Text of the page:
Benin - national flag
Benin National Flag, The flag dates from 1960 and contains the Pan-African
colors, which in Benin's case are also given the importance of green for hope,
yellow for the country's wealth and red for ancestral bravery. During the 1975
Marxist regime, the flag was completely green with a red star on the upper left,
but with the fall of the one-party regime in 1990, the old flag was
What does the flag of Benin look like? Follow this link, then you will see
the image in PNG format and flag meaning description about this country.
Benin - history
Benin history, In approximately In 1625, the fon people established the kingdom of
Abomey in present-day Benin, and it subsequently came to form the nucleus of the
kingdom of Dahomey, which in 1720 reached the coastline of present-day
Benin. Abomey was subject to the much larger Yoruba kingdom of Oyo in
present-day Nigeria. However, the expansion of the Dahome Empire led to constant
conflicts with Yoruba as Dahomey acquired slaves from there. The slave trade was
during the 1700's. became a central source of income for the Dahome kingdom,
which had contacts with the European slave traders who had built forts on the
coast, which would later become known as the Slave Coast.
AbbreviationFinder: Check three-letter abbreviation for each country in the world,
such as BEN which represents the official name of Benin.
Despite protests and opposition from local kings, in 1892 France made Dahomey
a protectorate. In 1894, Dahomey changed its status to a colony and the
following year it was incorporated into French West Africa. Dahomey bordered on
the German Togoland and British Nigeria and therefore had strategic rather than
economic significance for France. Thus, economically, the area gained little out
of colonial rule, but a few phonics gained positions within the colony
Dahomey gained independence on 1.8.1960. Hubert Maga became the country's
first president, but was toppled by a coup in October 1963. Colonel Christophe
Soglo became the new head of state until the January 1964 election, when
Sorou-Mighan Apithy (1913-89) was elected president. In November 1965, however,
Soglo forced Apithy to resign as a result of unrest in the north. After just two
years in power, Soglo was overthrown and a number of weak military regimes tried
in vain to solve the country's regional problems. In October 1972 Major Mathieu
Kérékou took power and created a radical Marxist military council.
In 1975, Dahomey changed its name to the People's Republic of Benin and
officially became a one-party state. Relations with France deteriorated and
military cooperation ceased. French mercenaries' failed attempt to overthrow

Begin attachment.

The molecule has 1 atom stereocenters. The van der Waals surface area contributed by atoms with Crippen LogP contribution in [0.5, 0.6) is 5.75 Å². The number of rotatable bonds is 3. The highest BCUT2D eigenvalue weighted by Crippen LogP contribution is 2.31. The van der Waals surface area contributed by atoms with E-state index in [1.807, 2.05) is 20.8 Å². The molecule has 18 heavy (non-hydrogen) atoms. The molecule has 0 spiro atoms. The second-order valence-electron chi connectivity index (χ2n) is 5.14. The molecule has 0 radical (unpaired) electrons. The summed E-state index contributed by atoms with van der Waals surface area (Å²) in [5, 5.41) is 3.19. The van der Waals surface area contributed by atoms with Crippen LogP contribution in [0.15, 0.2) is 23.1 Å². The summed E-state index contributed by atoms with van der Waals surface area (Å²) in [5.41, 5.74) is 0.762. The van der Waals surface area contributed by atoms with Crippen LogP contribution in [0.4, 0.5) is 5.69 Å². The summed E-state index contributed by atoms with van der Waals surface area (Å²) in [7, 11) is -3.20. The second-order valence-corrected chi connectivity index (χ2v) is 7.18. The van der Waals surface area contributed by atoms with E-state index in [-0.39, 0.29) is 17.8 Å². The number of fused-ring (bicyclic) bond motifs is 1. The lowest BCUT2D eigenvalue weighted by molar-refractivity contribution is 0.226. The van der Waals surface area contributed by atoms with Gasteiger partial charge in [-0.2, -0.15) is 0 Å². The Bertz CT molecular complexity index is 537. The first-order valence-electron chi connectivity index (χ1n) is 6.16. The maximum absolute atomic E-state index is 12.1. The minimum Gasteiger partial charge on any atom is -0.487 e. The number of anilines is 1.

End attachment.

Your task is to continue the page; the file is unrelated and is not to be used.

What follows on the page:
Kérékou in 1977 only made matters worse. Only with François
Mitterrand's election victory in France in 1981 did things improve. Economic
problems, including Due to Nigeria's closure of the border in 1984, Kérékou
forced to approach the West. Coup attempts, strikes, and student unrest in the
late 1980's led him to write off Marxist ideology and plan economics and
introduce multi-party rule. In the 1991 election, Prime Minister Nicéphore
Soglo wonover Kérékou, and in June 1992, after hard negotiations, Soglo
succeeded in forming a coalition with 34 members of the National
Assembly. However, the coalition split in the fall of 1993. Political events in
Benin in the mid-1990's were characterized as a "civil coup" and a pattern of
transition from one-party socialism to democracy.
Ahmed Kérékou returned to the post of presidential victory over Nicéphore
Soglo in 1996. Soglo's party, the Renaissance du Bénin, became the country's
absolute largest in the 1999 National Assembly elections. However, the course of
the election triggered strong criticism from the opposition, including from
Nicéphore Soglo, who withdrew from the second round of elections. However, with
the 2006 election of Thomas Boni Yayi as new president, the process of
democratization that Benin has undergone successfully and with great
international recognition was reaffirmed. Boni Yayi was re-elected in 2011.
A border dispute with neighboring Niger over islands in the Niger River was
brought before the International Court of Justice in The Hague in 2000. In
addition, there have been minor border disputes with Burkina Faso in the
north. In 2005, Benin received thousands of refugees from the politically
troubled Togo to the west.
Benin has experienced relatively high economic growth in recent years, and
the country also benefits from the G8 countries' debt reduction decision in
2005. However, Benin remains one of the world's poorest countries.
In mid-2007, much of Africa, including Benin, was hit by heavy floods due to
rain, and a large number of villages in the southern part of the country were
washed away. Again in 2010, the country was hit by floods.